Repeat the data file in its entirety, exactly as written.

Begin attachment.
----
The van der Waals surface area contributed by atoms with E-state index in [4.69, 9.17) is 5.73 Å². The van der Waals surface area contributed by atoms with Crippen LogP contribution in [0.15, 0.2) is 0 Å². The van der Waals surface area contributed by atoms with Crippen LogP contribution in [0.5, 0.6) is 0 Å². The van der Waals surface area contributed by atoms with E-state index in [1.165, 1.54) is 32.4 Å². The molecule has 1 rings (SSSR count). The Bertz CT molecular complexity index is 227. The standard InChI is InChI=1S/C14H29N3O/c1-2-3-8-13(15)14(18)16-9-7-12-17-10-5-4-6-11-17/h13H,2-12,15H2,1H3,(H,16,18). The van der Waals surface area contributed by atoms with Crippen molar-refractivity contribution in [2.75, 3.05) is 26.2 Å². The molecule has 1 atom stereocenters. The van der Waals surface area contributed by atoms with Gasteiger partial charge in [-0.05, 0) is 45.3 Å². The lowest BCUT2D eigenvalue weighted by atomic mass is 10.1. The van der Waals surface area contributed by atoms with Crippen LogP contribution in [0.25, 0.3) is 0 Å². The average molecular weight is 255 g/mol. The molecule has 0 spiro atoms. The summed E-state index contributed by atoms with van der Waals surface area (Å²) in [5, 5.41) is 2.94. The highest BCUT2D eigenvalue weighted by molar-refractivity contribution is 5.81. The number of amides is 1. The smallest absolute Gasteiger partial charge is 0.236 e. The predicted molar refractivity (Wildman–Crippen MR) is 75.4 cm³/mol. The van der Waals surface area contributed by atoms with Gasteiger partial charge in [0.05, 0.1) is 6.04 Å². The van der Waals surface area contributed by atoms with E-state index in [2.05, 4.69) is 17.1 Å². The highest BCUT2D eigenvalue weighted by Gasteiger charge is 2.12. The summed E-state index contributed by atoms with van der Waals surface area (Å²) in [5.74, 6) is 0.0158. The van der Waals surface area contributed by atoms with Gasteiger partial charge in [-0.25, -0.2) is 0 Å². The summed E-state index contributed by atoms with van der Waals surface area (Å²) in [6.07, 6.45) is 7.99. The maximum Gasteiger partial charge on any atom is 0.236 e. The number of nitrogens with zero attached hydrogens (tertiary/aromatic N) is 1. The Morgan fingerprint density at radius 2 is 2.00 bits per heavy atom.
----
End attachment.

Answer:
The van der Waals surface area contributed by atoms with E-state index in [4.69, 9.17) is 5.73 Å². The van der Waals surface area contributed by atoms with Crippen LogP contribution in [0.15, 0.2) is 0 Å². The van der Waals surface area contributed by atoms with Crippen LogP contribution in [0.5, 0.6) is 0 Å². The van der Waals surface area contributed by atoms with E-state index in [1.165, 1.54) is 32.4 Å². The molecule has 1 rings (SSSR count). The Bertz CT molecular complexity index is 227. The standard InChI is InChI=1S/C14H29N3O/c1-2-3-8-13(15)14(18)16-9-7-12-17-10-5-4-6-11-17/h13H,2-12,15H2,1H3,(H,16,18). The van der Waals surface area contributed by atoms with Crippen molar-refractivity contribution in [2.75, 3.05) is 26.2 Å². The molecule has 1 atom stereocenters. The van der Waals surface area contributed by atoms with Gasteiger partial charge in [-0.05, 0) is 45.3 Å². The lowest BCUT2D eigenvalue weighted by atomic mass is 10.1. The van der Waals surface area contributed by atoms with Crippen LogP contribution in [0.25, 0.3) is 0 Å². The average molecular weight is 255 g/mol. The molecule has 0 spiro atoms. The summed E-state index contributed by atoms with van der Waals surface area (Å²) in [5, 5.41) is 2.94. The highest BCUT2D eigenvalue weighted by molar-refractivity contribution is 5.81. The number of amides is 1. The smallest absolute Gasteiger partial charge is 0.236 e. The predicted molar refractivity (Wildman–Crippen MR) is 75.4 cm³/mol. The van der Waals surface area contributed by atoms with Gasteiger partial charge in [0.05, 0.1) is 6.04 Å². The van der Waals surface area contributed by atoms with E-state index in [2.05, 4.69) is 17.1 Å². The highest BCUT2D eigenvalue weighted by Gasteiger charge is 2.12. The summed E-state index contributed by atoms with van der Waals surface area (Å²) in [5.74, 6) is 0.0158. The van der Waals surface area contributed by atoms with Gasteiger partial charge in [-0.25, -0.2) is 0 Å². The summed E-state index contributed by atoms with van der Waals surface area (Å²) in [6.07, 6.45) is 7.99. The maximum Gasteiger partial charge on any atom is 0.236 e. The number of nitrogens with zero attached hydrogens (tertiary/aromatic N) is 1. The Morgan fingerprint density at radius 2 is 2.00 bits per heavy atom.